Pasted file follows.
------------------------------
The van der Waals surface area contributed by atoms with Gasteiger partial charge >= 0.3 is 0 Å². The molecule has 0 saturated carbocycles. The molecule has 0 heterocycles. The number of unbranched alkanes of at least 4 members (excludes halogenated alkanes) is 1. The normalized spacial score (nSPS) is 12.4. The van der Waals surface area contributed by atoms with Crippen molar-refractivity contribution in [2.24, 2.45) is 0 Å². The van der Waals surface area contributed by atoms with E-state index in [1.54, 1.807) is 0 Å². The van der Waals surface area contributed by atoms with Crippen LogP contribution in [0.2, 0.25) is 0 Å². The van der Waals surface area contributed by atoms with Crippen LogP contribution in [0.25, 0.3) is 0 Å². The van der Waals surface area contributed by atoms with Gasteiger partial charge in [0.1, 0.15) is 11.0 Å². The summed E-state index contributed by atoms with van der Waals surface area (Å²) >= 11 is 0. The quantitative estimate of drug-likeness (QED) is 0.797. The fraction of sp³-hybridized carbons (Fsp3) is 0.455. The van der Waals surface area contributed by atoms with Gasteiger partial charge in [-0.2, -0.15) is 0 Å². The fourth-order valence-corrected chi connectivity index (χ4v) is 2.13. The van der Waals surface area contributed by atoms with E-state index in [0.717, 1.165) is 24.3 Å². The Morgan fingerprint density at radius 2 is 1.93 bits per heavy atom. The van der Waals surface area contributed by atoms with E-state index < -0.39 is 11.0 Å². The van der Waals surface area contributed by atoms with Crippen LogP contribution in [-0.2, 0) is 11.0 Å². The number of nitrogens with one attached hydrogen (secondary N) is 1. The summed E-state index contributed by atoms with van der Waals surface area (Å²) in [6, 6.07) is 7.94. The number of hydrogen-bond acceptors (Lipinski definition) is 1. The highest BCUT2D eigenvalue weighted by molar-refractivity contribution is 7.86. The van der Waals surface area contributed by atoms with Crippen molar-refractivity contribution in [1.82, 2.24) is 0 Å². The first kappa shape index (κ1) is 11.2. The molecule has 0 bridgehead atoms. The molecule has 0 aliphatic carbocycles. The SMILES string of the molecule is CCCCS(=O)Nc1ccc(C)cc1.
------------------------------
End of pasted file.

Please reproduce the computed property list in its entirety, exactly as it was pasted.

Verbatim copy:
The van der Waals surface area contributed by atoms with Gasteiger partial charge >= 0.3 is 0 Å². The molecule has 0 saturated carbocycles. The molecule has 0 heterocycles. The number of unbranched alkanes of at least 4 members (excludes halogenated alkanes) is 1. The normalized spacial score (nSPS) is 12.4. The van der Waals surface area contributed by atoms with Crippen molar-refractivity contribution in [2.24, 2.45) is 0 Å². The van der Waals surface area contributed by atoms with E-state index in [1.54, 1.807) is 0 Å². The van der Waals surface area contributed by atoms with Crippen LogP contribution in [0.2, 0.25) is 0 Å². The van der Waals surface area contributed by atoms with Crippen LogP contribution in [0.25, 0.3) is 0 Å². The van der Waals surface area contributed by atoms with Gasteiger partial charge in [0.1, 0.15) is 11.0 Å². The summed E-state index contributed by atoms with van der Waals surface area (Å²) >= 11 is 0. The quantitative estimate of drug-likeness (QED) is 0.797. The fraction of sp³-hybridized carbons (Fsp3) is 0.455. The van der Waals surface area contributed by atoms with Gasteiger partial charge in [-0.2, -0.15) is 0 Å². The fourth-order valence-corrected chi connectivity index (χ4v) is 2.13. The van der Waals surface area contributed by atoms with E-state index in [0.717, 1.165) is 24.3 Å². The Morgan fingerprint density at radius 2 is 1.93 bits per heavy atom. The van der Waals surface area contributed by atoms with E-state index < -0.39 is 11.0 Å². The van der Waals surface area contributed by atoms with Crippen LogP contribution in [-0.2, 0) is 11.0 Å². The number of nitrogens with one attached hydrogen (secondary N) is 1. The summed E-state index contributed by atoms with van der Waals surface area (Å²) in [6, 6.07) is 7.94. The number of hydrogen-bond acceptors (Lipinski definition) is 1. The highest BCUT2D eigenvalue weighted by molar-refractivity contribution is 7.86. The van der Waals surface area contributed by atoms with Crippen molar-refractivity contribution in [1.82, 2.24) is 0 Å². The first kappa shape index (κ1) is 11.2. The molecule has 0 bridgehead atoms. The molecule has 0 aliphatic carbocycles. The SMILES string of the molecule is CCCCS(=O)Nc1ccc(C)cc1.